Brown to boycott summit if Mugabe attends

British Prime Minister Gordon Brown threatened on Wednesday to boycott a summit of European and African leaders if Zimbabwean leader Robert Mugabe is allowed to attend.

He called on fellow heads of state to increase pressure on Harare before the planned December talks between the European Union and African Union in Lisbon.

A deepening economic and humanitarian crisis in Zimbabwe is “appalling and tragic,” Brown said in an opinion article for the Independent newspaper’s Thursday edition, available late on Wednesday in London.

“President Mugabe is the only African leader to face an EU travel ban,” Brown wrote. “There is a reason for this—the abuse of his own people. There is no freedom in Zimbabwe; no freedom of association; no freedom of the press.”

He claimed Mugabe was responsible for “widespread torture and mass intimidation of the political opposition”.

Mugabe’s presence at the summit on December 8 and 9 would divert “attention from the important issues that need to be resolved,” Brown wrote.
“In those circumstances, my attendance would not be appropriate.”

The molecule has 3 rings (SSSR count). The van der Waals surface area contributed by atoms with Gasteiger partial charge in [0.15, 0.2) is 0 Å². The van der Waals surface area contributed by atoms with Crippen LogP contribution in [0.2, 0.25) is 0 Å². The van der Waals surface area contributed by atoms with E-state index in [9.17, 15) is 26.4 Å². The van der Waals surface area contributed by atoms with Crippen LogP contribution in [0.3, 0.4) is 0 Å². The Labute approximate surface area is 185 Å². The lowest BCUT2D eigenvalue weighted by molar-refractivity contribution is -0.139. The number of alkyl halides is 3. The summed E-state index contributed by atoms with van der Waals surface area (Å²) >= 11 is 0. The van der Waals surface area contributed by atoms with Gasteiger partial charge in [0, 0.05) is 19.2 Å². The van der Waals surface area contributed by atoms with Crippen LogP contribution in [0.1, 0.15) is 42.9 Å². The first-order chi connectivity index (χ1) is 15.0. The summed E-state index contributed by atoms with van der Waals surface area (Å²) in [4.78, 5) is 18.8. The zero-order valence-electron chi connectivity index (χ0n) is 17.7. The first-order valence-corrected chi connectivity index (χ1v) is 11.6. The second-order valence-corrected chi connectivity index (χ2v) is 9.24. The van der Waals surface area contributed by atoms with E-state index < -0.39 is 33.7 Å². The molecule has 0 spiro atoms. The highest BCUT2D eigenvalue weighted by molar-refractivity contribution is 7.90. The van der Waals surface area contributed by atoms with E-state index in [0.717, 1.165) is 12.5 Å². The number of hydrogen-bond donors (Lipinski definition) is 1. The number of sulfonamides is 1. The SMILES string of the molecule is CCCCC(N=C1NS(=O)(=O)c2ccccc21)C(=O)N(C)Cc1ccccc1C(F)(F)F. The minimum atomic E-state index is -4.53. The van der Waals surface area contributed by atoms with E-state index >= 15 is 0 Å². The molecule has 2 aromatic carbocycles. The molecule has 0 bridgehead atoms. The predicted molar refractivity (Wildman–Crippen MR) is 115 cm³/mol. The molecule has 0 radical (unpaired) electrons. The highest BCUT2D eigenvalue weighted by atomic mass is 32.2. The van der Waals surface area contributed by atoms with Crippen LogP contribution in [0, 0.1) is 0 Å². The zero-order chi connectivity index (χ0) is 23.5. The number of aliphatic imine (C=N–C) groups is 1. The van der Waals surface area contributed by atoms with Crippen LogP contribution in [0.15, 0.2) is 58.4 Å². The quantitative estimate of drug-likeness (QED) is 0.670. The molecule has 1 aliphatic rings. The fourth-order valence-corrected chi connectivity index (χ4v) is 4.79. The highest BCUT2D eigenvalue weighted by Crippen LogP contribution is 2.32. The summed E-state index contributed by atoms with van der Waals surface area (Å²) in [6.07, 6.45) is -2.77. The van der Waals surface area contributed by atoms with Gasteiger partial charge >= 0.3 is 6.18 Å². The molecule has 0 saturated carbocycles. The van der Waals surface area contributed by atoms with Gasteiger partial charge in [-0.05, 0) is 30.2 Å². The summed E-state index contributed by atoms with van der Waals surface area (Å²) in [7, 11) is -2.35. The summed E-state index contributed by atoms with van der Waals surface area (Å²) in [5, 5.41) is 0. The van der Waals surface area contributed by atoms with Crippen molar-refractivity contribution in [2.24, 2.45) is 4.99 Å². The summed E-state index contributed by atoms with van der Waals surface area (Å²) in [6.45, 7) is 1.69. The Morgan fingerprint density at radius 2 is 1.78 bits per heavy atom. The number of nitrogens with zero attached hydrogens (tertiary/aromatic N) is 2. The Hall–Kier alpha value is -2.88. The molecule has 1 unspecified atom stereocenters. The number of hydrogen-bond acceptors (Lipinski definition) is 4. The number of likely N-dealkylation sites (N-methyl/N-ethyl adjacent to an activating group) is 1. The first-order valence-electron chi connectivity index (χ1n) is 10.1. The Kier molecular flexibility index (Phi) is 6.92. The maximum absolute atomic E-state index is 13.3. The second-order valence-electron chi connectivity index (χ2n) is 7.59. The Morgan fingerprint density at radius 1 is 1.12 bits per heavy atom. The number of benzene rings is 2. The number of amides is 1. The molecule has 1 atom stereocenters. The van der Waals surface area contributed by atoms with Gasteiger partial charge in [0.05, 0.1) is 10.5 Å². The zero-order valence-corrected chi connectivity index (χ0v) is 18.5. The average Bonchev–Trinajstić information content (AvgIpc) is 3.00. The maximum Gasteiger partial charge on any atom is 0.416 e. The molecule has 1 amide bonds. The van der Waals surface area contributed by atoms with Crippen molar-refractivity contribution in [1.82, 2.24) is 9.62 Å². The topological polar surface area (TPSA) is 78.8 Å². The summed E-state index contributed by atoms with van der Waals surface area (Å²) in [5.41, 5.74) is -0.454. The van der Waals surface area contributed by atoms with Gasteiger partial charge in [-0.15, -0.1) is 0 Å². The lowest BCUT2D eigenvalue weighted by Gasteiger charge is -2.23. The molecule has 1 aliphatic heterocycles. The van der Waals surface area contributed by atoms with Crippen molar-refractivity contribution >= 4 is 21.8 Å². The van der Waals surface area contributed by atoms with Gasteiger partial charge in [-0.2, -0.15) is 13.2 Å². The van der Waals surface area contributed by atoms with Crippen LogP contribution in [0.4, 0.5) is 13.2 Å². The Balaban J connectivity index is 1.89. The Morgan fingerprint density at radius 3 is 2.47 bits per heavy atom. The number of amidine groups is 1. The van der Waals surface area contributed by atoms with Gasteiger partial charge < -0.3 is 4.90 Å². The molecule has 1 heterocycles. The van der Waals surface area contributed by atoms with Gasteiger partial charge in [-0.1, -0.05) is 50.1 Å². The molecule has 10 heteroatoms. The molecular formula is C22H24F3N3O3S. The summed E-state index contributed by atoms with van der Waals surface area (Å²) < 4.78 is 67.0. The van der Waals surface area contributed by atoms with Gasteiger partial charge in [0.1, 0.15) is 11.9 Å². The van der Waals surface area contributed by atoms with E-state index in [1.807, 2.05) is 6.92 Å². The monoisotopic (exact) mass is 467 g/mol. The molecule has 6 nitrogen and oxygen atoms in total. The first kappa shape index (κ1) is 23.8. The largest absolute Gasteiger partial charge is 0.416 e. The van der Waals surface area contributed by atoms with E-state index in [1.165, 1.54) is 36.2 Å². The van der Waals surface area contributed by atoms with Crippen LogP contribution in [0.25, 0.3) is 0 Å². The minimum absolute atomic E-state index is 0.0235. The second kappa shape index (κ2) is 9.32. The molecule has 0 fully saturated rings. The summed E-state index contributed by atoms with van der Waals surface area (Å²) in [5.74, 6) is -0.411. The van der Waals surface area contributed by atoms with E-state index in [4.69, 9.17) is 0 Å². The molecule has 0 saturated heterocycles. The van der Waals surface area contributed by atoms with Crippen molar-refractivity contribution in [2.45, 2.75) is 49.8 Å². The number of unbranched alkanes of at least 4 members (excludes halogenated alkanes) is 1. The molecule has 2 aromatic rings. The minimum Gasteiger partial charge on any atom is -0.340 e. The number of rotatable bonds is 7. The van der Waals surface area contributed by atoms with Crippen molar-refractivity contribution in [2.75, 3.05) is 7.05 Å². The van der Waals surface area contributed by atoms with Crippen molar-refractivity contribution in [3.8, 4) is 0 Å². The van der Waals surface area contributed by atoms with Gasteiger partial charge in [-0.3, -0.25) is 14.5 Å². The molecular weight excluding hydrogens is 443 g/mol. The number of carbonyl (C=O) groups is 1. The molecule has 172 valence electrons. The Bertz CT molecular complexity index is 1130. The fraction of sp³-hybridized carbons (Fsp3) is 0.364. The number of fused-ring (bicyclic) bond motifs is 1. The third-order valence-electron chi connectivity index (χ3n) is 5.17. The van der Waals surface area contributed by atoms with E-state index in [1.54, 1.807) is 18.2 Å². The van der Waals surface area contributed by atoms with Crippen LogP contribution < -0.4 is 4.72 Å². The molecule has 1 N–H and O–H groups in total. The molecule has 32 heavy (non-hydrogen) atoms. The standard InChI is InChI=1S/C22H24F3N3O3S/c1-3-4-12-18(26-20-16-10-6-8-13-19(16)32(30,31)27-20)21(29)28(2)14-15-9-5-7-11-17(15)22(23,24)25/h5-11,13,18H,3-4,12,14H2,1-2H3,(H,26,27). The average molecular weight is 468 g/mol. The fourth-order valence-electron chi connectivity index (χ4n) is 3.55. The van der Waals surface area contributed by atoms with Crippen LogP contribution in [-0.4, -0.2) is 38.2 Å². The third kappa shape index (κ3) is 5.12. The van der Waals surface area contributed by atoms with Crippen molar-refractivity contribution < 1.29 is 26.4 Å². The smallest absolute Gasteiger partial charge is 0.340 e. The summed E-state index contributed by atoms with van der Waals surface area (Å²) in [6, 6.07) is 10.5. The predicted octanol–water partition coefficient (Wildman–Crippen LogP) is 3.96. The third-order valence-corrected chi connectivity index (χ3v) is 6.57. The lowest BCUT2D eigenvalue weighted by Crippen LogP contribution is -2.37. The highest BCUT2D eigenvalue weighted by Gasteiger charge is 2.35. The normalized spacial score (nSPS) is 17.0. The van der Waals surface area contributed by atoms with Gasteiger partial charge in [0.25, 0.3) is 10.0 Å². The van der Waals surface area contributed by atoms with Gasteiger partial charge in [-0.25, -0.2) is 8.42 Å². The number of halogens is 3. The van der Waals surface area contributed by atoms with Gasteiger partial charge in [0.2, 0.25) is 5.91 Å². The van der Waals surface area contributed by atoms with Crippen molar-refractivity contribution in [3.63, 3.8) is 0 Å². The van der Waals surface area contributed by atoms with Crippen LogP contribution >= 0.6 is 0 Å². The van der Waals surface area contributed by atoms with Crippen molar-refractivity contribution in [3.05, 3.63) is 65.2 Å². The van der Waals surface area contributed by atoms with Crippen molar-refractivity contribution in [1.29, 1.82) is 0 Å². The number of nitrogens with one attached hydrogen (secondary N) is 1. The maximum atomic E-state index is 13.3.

The EU has imposed a travel ban on Mugabe and other government members in response to authoritarian policies that have brought Zimbabwe to the brink of collapse.

Brown has been urged to act in recent days by Archbishop of York, John Sentamu and South African Archbishop Desmond Tutu.

“By now it ought to be clear that the softly softly approach—quiet diplomacy—has not worked at all and we want something a little more forthright, a little more categorical,” Tutu told ITV News on Tuesday.

The Brussels-based International Crisis Group warned in a report on Tuesday that Zimbabwe “is closer than ever to complete collapse”, saying four out of five of the country’s 12-million people live below the poverty line.

Inflation in Zimbabwe may hit 100 000% by the end of the year, the International Monetary Fund has warned.

Brown said Britain would lead efforts to rebuild Zimbabwe’s economy and infrastructure once it is able to intervene.

“Britain will not shirk our responsibilities to the people of Zimbabwe and I am determined that we do all we can to help them forge a better future,” he wrote. - Sapa-AP

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